Welcome back! Last week we spoke about the Subtypes of Narcissistic Personality Disorder. If you missed this blog and would like to catch up, click HERE.
Well, we’ve all found ourselves wondering what the actual heck is going on with regards to nuclear anything right now, right? I would prefer not to speculate what will or what won’t happen in the future. Let the future take care of itself, but…I do believe in being prepared. Maybe it is because I live with an Eagle Scout, but we always have “just enough” to get us through should the bad thing happen. We prepare, then we forget about it. Worrying and fear get you nothing.
So let’s talk about this in a calm, preparatory manner, shall we?
Let’s start with the basics
What is radiation? According to the CDC “Radiation is energy that comes from a source and travels through space at the speed of light. This energy has an electric field and a magnetic field associated with it, and has wave-like properties. You could also call radiation “electromagnetic waves”.
There are all different kinds of radiation. There’s medical radiation, such as x-rays. There’s environmental radiation, like sunshine. There’s manmade things that have radiation they emit, like cell phones. For the purposes of this blog, we are going to address nuclear radiation.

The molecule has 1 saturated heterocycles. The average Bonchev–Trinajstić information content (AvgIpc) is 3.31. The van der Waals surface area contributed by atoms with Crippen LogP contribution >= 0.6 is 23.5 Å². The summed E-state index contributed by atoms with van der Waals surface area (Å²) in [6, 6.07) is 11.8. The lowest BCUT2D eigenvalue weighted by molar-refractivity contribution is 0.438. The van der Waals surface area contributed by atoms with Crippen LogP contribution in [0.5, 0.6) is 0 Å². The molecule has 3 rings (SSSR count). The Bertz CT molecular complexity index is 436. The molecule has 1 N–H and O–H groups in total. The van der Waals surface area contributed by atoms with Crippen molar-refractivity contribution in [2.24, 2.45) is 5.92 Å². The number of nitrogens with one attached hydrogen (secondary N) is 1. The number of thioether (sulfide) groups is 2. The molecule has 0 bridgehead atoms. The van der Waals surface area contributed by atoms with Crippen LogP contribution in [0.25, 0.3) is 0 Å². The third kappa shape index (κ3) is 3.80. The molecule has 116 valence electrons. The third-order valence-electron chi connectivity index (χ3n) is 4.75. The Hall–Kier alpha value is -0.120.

Washington and Oregon State make announcement
On February 22, 2022, OPB reported that these two states were preparing for “a radioactive release from Ukraine’s damaged Chernobyl waste site, which Russian troops now occupy (as of this writing). Or a worse scenario, a nuclear bomb.” They reported that “Officials in Oregon and Washington are at a heightened level of readiness. Their task would be to detect it, understand what it is and where it came from and tell the public how to respond.”
Additionally, “LiveScience reports there are already higher levels of radioactive activity in Ukraine around Chernobyl, possibly from the soil being disturbed in the exclusion zone.”